Justin Amash Is In Need Of An Ex-Lax

Nothing puts a smile on my face like killing my supporters!
Nothing puts a smile on my face like killing my supporters!

In an absurdly mendacious Facebook post, far-right ideologue and supposed Michigan Representative Justin Amash said, in effect, `y’all need to chill the fuck out!’:

The AHCA repeals fewer than 10 percent of the provisions in the Affordable Care Act. It is an amendment to the ACA that deliberately maintains Obamacare’s framework. It reformulates but keeps tax credits to subsidize premiums. Instead of an individual mandate to purchase insurance, it mandates a premium surcharge of 30 percent for one year following a lapse of coverage. And the bill continues to preserve coverage for dependents up to age 26 and people with pre-existing conditions.

I want to emphasize that last point. The bill does not change the ACA’s federal requirements on guaranteed issue (prohibition on policy denial), essential health benefits (minimum coverage), or community rating (prohibition on pricing based on health status). In short, Obamacare’s pre-existing conditions provisions are retained.

This is, (how should I put this?), ….

a bald-faced lie.

For all its faults, the Affordable Care Act cut the uninsured rate in half in this country, bent the cost curve down, saved at least 50,000 lives, and shaved at least half a trillion dollars off the 75-year debt projections.

What the new bill does change is significant. It ditches means-based and geographically-based subsidies altogether in favor of an age-based subsidy, so that Bill Gates would get a higher tax credit to purchase a plan on the exchange than I would. At least $600 Billion of the revenue that makes the ACA work is cut in the AHCA. The Medicaid expansions, about half of the ACA reduction in the uninsured, are phased out after 2020, affecting millions who will have little to no access to health insurance if this bill becomes law. That will cost tens of thousands of lives every year.

The changes in subsidies, the uncertainty of the non-statutory cost-sharing subsidies, and the phase-out of the Medicaid expansion will trigger a death spiral on the exchanges and for rural hospitals that will deny millions of Americans life-extending health care and cause immense quantities of needless suffering and death. At least 24 million of those insured on the exchanges and through Medicaid because of the ACA will lose coverage. The coverage losses from the exchanges are probably worth at least another ten thousand deaths a year. These losses will hurt Republican voters the most. Coverage loss maps show that the areas of greatest insured reductions are in some of the reddest places in America, like Nebraska, Kentucky, and Kansas.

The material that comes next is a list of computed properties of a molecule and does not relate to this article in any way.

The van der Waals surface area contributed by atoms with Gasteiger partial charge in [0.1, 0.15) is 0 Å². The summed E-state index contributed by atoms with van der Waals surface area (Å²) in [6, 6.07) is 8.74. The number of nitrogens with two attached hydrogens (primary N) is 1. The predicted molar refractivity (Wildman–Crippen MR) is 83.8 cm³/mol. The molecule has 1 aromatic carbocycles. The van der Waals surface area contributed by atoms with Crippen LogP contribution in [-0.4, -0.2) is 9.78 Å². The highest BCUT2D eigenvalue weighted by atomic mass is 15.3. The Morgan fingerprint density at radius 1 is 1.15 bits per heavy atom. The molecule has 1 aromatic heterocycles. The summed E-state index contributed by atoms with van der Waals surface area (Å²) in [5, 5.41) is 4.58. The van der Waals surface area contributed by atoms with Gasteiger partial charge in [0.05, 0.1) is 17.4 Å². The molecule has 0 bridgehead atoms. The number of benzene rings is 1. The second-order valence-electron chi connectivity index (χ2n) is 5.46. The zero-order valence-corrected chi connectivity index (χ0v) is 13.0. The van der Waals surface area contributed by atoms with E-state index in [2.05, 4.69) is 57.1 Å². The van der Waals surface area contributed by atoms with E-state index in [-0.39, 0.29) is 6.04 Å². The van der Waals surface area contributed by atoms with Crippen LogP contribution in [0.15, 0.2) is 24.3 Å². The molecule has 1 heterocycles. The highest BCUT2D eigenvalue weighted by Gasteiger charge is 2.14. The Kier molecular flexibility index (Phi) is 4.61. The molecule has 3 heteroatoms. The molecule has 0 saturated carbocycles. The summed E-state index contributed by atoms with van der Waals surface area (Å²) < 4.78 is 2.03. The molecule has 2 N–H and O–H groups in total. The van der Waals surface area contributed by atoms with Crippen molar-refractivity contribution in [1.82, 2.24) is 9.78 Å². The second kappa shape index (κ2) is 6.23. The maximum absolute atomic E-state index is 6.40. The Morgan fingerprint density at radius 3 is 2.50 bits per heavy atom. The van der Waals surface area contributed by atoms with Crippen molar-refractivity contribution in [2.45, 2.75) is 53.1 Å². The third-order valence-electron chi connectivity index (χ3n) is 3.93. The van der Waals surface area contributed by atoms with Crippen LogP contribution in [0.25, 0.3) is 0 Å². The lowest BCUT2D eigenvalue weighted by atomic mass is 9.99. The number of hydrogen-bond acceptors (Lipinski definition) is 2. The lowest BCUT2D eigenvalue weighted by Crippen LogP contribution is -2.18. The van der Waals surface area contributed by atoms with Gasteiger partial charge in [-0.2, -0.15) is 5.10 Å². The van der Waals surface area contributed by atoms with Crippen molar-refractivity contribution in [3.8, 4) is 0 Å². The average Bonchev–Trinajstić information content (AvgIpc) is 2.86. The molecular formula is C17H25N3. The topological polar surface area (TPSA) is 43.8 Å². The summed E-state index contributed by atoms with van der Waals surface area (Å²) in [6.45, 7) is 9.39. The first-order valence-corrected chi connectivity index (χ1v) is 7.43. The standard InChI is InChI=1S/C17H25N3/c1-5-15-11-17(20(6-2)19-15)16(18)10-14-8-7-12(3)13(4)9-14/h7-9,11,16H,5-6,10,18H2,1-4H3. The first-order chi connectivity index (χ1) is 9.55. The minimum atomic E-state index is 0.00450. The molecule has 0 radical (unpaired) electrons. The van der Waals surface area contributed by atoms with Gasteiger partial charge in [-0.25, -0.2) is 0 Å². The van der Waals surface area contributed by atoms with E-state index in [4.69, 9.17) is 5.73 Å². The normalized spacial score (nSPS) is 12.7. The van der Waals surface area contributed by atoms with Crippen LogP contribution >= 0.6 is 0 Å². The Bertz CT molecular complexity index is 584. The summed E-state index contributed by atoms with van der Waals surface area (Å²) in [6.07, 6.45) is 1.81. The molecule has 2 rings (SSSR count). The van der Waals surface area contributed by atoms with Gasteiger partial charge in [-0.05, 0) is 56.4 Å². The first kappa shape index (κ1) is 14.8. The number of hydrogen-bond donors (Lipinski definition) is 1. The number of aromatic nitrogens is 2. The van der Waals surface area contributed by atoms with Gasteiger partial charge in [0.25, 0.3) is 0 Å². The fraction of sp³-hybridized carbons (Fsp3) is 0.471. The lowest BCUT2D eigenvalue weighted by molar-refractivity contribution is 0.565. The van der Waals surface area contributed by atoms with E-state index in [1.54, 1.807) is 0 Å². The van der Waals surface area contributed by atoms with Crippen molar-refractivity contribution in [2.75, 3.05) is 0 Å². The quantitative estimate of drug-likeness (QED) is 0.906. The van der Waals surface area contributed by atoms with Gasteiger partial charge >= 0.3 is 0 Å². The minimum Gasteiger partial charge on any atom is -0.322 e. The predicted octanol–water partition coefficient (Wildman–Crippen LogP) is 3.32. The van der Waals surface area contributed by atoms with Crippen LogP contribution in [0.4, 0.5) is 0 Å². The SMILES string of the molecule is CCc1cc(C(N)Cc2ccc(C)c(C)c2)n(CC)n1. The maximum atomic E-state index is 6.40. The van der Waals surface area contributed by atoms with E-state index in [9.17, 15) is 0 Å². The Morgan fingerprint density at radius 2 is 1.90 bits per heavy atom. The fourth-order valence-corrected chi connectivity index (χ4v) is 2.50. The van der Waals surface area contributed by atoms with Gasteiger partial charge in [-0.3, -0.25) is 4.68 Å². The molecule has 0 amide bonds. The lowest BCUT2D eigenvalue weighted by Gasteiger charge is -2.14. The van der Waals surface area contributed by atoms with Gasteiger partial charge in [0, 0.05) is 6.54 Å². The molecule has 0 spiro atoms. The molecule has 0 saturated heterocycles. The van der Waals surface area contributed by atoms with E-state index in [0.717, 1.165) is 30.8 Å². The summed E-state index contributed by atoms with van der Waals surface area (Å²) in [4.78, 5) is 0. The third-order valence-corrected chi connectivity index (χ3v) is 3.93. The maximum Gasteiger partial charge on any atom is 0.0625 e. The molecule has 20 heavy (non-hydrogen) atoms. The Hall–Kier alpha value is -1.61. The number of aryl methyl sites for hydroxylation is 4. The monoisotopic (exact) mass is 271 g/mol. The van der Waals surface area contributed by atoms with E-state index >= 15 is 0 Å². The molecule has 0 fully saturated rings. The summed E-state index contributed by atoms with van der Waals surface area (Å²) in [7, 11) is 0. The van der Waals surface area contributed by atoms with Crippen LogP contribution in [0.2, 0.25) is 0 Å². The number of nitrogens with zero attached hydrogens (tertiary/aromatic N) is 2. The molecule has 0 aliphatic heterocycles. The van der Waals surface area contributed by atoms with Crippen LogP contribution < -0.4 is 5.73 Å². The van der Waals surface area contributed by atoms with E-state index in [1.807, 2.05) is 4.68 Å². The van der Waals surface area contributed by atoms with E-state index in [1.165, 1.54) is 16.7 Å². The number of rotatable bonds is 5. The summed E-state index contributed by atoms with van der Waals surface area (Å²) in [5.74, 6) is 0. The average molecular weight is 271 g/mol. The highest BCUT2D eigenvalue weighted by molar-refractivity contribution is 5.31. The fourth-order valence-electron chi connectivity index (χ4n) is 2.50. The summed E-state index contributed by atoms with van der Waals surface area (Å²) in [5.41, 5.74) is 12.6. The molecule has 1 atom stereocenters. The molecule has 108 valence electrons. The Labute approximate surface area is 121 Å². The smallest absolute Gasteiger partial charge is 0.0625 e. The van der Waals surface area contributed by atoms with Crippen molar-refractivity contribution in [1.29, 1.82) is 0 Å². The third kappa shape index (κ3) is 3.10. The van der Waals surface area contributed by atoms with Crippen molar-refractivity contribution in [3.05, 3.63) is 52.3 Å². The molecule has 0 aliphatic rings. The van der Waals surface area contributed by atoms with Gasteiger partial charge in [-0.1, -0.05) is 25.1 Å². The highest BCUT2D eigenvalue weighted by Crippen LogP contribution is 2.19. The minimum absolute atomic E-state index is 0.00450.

Even for those who get health insurance through their employers or those of their family members, about 150 million, the bill has a serious problem. The states can petition this administration for exceptions to the mandated coverage provisions. They will get it. Then, there is a provision in the bill to allow large employers in any state to adopt the exemptions of the most backward state, so that employees of large companies can lose hospitalization coverage, or maternity coverage, or prescriptions, or whatever. I guarantee you will see at least some of this.

The idea that this bill makes no significant changes because somebody did a word count and found 90% commonality in the text is a childishly disingenuous dodge. It doesn’t take much textual change to cause suffering for millions.

And for what? To put some money in the pockets of a tiny handful of wealthy donors and to make a political point. Justin Amash is, how to put this delicately, ……

stunningly full of shit.

Blame the Framers

640px-Scene_at_the_Signing_of_the_Constitution_of_the_United_StatesOur Separation of Powers Presidential system is supposed to prevent any one person or small group from seizing control over American government. By constraining executive power with independent legislative and judicial branches that supposedly prevent abuses and excesses. Our federal system puts constraints on the power of the central government, reserving rights and powers to the States.

From the standpoint of the Eighteenth Century, the Separation of Powers system looked like it offered more benefits than problems. Disconnected from the rest of the world by one, and later two, oceans, the United States could afford to bumble and squabble. The only real threats were armed enemies, and nobody would prevent war against them.

The modern world is a different and faster place. Air travel, mass communications, modern weaponry, and a global economy have meant that problems move faster than our multiple veto points can move policy. Like many state systems, ours is designed for conventional interstate war, and that’s an obsolescent threat.

Not only can problems like climate change and gun violence fester and worsen while corporate lobbyists use our veto points to stop effective action, the lack of coherent policy breeds a dissociative type of politics where the bases of both parties see themselves as in opposition. The voters never get to see an ideology enacted, so festering ideological disputes are never resolved. As you can see in the contemporary conservative movement, the incentives are to become more and more extreme, using the language of oppressed minorities to ratchet the rhetoric more and more.

Now, even with one-party government, the State is paralyzed. We narrowly avoided a government shutdown over the weekend. Under conditions like these, it’s easy to see why every American-style government on Earth has collapsed into some kind of discontinuity, coup, crisis, or civil war. It’s also worth noting that, although our system was supposed to protect the people from excesses of government power, the United States has amassed a series of atrocities worthy of its status as a great power.